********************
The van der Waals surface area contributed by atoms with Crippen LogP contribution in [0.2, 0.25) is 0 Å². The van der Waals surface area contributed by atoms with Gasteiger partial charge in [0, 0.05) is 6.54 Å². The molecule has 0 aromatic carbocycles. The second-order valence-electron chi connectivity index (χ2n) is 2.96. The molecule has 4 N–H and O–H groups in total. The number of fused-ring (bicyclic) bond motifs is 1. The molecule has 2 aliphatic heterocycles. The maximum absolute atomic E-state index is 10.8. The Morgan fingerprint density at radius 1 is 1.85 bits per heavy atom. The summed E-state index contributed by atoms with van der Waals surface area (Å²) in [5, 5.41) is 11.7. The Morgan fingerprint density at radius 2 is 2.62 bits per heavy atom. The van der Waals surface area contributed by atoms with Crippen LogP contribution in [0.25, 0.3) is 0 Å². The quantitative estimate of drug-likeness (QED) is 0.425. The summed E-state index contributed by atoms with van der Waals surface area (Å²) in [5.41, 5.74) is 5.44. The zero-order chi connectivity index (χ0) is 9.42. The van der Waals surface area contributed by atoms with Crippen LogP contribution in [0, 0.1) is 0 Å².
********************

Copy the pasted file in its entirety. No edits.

The van der Waals surface area contributed by atoms with Crippen LogP contribution in [0.2, 0.25) is 0 Å². The van der Waals surface area contributed by atoms with Gasteiger partial charge in [0, 0.05) is 6.54 Å². The molecule has 0 aromatic carbocycles. The second-order valence-electron chi connectivity index (χ2n) is 2.96. The molecule has 4 N–H and O–H groups in total. The number of fused-ring (bicyclic) bond motifs is 1. The molecule has 2 aliphatic heterocycles. The maximum absolute atomic E-state index is 10.8. The Morgan fingerprint density at radius 1 is 1.85 bits per heavy atom. The summed E-state index contributed by atoms with van der Waals surface area (Å²) in [5, 5.41) is 11.7. The Morgan fingerprint density at radius 2 is 2.62 bits per heavy atom. The van der Waals surface area contributed by atoms with Crippen LogP contribution in [0.25, 0.3) is 0 Å². The quantitative estimate of drug-likeness (QED) is 0.425. The summed E-state index contributed by atoms with van der Waals surface area (Å²) in [5.41, 5.74) is 5.44. The zero-order chi connectivity index (χ0) is 9.42. The van der Waals surface area contributed by atoms with Crippen LogP contribution in [0, 0.1) is 0 Å².